Our natural resources are the foundation for our regional industry.
Prior to European settlement, Indigenous people used the natural resources available to them to maintain local and sustainable economies. They relied on seasonal foods from the land and sea and trade was very important.
Aboriginal and Torres Strait Islander people today continue their strong connection to homelands and have an important and increasing role in sustainable tropical industries.
The regional economy of the Wet Tropics region remains highly dependent on the health of its natural assets, notably primary production and tourism.
Agriculture and primary production
We have incredible diversity in the Wet Tropics in regards to primary production, possibly greater than any other region within the country.
Tropical fruits (bananas, avocados, mangos and pawpaw), broad acre cropping (cane) and grazing for cattle production all deliver the most economic value to the agricultural sector.
Other products and crops include dairy, eggs, citrus, potatoes, pumpkins, corn, peanuts, flowers, coffee and tea. Farming adds significantly to employment, investment and spending in the region.
As the gateway to two World Heritage wonders, being the Great Barrier Reef and the Wet Tropics Rainforest, our region has earned a reputation as a major tourist destination.
We welcome approximately 2.1 million visitors per year and in 2010 brought in $2.2 billion export dollars. Tourism has been the fastest growing industry and 20% of jobs in the region are directly related to tourism.
Retail, construction and health sectors also provide many employment opportunities. Other established commercial activity includes international education, aviation and fisheries, plus support for marine and mining operations.
Potential growth exists for emerging businesses in information technology, elite sports and creative design.
Turning risk to reward
Both tourism and agriculture are vulnerable to climatic, political and exchange rate variations. The influence of these external factors has led to an economic history marked by cycles of boom and bust.
Exposure to extreme weather events such as cyclones and flooding means times of isolation and market interruption, leading to increased costs for construction and insurance.
Our proximity to less developed neighbouring countries also adds biosecurity risks for plants, animals and people.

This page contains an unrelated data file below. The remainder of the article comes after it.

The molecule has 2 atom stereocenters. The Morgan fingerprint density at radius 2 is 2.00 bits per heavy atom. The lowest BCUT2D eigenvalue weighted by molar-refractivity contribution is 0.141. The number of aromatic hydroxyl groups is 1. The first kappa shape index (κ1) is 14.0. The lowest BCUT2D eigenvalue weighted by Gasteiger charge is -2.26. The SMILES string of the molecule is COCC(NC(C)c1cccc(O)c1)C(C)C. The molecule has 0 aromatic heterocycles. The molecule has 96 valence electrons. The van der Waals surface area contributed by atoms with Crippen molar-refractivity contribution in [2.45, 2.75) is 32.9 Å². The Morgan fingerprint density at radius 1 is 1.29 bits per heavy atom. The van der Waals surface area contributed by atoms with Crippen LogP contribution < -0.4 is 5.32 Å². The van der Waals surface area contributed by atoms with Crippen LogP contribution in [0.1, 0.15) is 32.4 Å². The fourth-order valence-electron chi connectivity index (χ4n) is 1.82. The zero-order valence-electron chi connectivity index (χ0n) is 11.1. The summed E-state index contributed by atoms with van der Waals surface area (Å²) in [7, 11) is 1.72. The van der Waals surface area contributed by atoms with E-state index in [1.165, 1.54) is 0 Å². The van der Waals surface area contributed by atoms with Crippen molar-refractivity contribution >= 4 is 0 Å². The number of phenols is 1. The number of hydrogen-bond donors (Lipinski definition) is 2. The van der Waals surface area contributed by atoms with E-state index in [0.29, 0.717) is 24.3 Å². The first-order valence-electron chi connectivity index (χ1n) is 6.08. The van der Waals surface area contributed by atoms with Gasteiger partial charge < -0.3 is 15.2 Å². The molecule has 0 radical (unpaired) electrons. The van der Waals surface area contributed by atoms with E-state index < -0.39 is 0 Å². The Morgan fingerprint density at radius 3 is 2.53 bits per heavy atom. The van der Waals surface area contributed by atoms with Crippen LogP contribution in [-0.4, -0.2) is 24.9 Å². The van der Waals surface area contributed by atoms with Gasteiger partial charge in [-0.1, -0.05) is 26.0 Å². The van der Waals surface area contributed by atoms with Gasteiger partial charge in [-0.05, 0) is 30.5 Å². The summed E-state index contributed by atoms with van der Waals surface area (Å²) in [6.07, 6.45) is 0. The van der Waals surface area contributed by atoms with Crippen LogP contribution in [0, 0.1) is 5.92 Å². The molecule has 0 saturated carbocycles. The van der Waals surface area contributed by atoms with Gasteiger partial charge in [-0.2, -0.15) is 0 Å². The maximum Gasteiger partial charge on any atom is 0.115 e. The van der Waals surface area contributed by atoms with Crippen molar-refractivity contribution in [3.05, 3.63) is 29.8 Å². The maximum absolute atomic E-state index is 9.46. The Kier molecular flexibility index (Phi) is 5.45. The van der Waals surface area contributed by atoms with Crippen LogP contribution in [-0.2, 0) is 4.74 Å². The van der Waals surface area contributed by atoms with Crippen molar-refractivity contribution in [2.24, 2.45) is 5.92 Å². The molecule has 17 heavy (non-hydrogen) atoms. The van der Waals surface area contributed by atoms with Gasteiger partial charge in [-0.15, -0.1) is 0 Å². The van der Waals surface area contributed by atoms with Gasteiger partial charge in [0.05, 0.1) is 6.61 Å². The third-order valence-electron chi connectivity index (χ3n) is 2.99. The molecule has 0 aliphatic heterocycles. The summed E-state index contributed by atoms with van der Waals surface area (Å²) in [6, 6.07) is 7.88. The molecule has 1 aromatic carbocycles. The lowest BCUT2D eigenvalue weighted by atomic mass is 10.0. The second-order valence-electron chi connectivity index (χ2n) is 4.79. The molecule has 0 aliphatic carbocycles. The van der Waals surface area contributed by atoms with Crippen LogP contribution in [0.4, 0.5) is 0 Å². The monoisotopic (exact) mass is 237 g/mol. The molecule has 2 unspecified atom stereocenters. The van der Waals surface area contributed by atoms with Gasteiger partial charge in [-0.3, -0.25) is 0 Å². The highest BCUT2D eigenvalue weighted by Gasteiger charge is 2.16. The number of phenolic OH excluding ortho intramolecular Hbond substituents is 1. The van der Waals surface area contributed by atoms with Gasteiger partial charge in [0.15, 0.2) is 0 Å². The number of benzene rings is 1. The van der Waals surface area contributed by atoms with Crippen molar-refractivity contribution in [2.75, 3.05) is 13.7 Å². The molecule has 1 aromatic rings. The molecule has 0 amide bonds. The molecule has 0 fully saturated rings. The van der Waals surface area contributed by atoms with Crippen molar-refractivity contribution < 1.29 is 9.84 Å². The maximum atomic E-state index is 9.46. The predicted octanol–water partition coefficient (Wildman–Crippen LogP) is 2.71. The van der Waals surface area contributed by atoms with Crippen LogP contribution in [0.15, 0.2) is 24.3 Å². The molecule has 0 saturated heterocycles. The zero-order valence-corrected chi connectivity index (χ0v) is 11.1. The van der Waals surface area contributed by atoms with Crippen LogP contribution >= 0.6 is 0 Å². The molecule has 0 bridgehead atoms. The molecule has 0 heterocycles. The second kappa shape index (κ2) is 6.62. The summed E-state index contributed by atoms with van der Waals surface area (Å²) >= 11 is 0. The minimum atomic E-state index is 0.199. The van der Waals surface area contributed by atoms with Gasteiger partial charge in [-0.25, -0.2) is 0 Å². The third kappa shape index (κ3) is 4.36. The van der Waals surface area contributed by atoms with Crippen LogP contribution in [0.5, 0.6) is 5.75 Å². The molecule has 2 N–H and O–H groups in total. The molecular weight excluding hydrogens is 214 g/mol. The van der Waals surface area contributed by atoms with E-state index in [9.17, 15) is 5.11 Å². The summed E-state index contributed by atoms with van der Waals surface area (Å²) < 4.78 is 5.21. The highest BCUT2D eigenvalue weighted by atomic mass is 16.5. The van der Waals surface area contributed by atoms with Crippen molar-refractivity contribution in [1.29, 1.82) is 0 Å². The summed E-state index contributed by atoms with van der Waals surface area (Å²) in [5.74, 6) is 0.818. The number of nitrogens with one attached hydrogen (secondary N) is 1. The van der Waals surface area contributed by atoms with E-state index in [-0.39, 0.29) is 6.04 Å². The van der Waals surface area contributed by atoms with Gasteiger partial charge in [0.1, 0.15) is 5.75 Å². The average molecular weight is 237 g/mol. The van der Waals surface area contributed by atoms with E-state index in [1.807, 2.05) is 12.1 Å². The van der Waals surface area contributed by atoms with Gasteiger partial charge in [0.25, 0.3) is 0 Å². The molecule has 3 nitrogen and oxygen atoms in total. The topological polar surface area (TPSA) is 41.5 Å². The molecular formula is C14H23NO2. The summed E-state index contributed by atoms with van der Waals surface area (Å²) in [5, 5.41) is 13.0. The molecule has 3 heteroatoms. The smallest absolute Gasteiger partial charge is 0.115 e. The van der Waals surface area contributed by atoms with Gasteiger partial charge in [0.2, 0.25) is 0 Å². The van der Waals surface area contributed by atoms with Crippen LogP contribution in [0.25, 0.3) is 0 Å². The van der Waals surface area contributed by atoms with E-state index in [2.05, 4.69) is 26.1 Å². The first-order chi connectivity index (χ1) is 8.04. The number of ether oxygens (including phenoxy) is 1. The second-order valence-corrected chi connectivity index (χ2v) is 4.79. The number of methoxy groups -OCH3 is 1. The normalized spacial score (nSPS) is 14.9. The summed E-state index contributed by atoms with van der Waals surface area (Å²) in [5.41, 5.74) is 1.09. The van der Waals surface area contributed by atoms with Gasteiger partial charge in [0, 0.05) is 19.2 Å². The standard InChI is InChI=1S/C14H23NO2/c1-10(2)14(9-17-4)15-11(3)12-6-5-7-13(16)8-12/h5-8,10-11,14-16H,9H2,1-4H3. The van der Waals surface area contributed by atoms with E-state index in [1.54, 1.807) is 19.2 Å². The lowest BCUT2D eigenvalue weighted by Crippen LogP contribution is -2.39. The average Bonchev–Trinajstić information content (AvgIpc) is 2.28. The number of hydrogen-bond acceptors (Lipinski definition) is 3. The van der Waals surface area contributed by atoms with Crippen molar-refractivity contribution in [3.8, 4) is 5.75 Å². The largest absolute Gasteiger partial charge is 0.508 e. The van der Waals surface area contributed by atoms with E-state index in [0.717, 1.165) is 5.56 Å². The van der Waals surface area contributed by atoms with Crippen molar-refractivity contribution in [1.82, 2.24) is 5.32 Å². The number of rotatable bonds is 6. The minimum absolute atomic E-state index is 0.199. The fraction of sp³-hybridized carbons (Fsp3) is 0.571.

Despite these challenges, our region’s competitive economic advantage is founded on our location and natural assets as well as the adaptability of our community.
We have the technology, health, education, cultural diversity and social structures within a politically stable nation to make the most of our tropical environment and place in the world.
At the centre of two World Heritage sites, Cairns and the surrounding region is an idyllic international study destination and attracts passionate and highly knowledgeable people from across the globe.
The region is a catalyst for tropical expertise gained through extensive research in reef and rainforest systems, agriculture, medicine and other areas such as architecture and renewable energy sources.
Building Asian and South Pacific markets provide unique growth opportunities. As domestic and international demand for food and other products increases, the region is well positioned to expand and capitalise on this trend.
Carbon-based markets will also present new opportunities and our natural resources are perfectly aligned to harness advances in renewable energy.
Expertise in tropical agriculture has resulted in productivity improvements and more sustainable practices.
Current improvements in farm practices and innovation in agriculture are reducing production costs and improving environmental outcomes, particularly for the health of the Great Barrier Reef.
Protecting and enhancing our landscape and waterways will ensure the sustainability of regional industry and give us the best chance of responding to the future challenges of a changing climate.
The population for Tropical North Queensland is projected to increase by an average annual growth rate of 1.5% between 2011 and 2031, being from 255,851 persons to 341,365 persons. (Note: Based on ASGC 2010. Source: Queensland Government Population Projections, 2011 edition).
"We can only call ourselves Australian if we have a long-term future in this country and that means to live sustainably."
Professor Tim Flannery at his Australian of the Year Presentation 2007